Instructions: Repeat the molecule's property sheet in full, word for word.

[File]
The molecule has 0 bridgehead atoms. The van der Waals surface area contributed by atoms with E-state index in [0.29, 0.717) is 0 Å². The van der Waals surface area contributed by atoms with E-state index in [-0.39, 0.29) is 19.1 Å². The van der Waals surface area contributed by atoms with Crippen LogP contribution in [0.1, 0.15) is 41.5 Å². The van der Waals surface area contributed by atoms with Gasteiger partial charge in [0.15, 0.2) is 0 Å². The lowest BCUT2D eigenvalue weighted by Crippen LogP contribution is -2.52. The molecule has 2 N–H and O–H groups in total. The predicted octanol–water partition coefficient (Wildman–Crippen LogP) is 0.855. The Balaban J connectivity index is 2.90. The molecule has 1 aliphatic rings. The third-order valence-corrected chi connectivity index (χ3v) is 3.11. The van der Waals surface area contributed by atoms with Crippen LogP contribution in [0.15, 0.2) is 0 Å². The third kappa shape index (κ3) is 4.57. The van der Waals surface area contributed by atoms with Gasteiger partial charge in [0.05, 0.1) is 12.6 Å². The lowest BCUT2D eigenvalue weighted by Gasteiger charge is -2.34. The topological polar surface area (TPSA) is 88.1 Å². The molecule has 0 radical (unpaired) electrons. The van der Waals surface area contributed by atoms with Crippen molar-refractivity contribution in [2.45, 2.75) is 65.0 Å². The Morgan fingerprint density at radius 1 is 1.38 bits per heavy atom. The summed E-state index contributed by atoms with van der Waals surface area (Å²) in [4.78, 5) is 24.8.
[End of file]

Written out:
The molecule has 0 bridgehead atoms. The van der Waals surface area contributed by atoms with E-state index in [0.29, 0.717) is 0 Å². The van der Waals surface area contributed by atoms with E-state index in [-0.39, 0.29) is 19.1 Å². The van der Waals surface area contributed by atoms with Crippen LogP contribution in [0.1, 0.15) is 41.5 Å². The van der Waals surface area contributed by atoms with Gasteiger partial charge in [0.15, 0.2) is 0 Å². The lowest BCUT2D eigenvalue weighted by Crippen LogP contribution is -2.52. The molecule has 2 N–H and O–H groups in total. The predicted octanol–water partition coefficient (Wildman–Crippen LogP) is 0.855. The Balaban J connectivity index is 2.90. The molecule has 1 aliphatic rings. The third-order valence-corrected chi connectivity index (χ3v) is 3.11. The van der Waals surface area contributed by atoms with Crippen LogP contribution in [0.15, 0.2) is 0 Å². The third kappa shape index (κ3) is 4.57. The van der Waals surface area contributed by atoms with Gasteiger partial charge in [0.05, 0.1) is 12.6 Å². The lowest BCUT2D eigenvalue weighted by Gasteiger charge is -2.34. The topological polar surface area (TPSA) is 88.1 Å². The molecule has 0 radical (unpaired) electrons. The van der Waals surface area contributed by atoms with Crippen molar-refractivity contribution in [2.45, 2.75) is 65.0 Å². The Morgan fingerprint density at radius 1 is 1.38 bits per heavy atom. The summed E-state index contributed by atoms with van der Waals surface area (Å²) in [4.78, 5) is 24.8.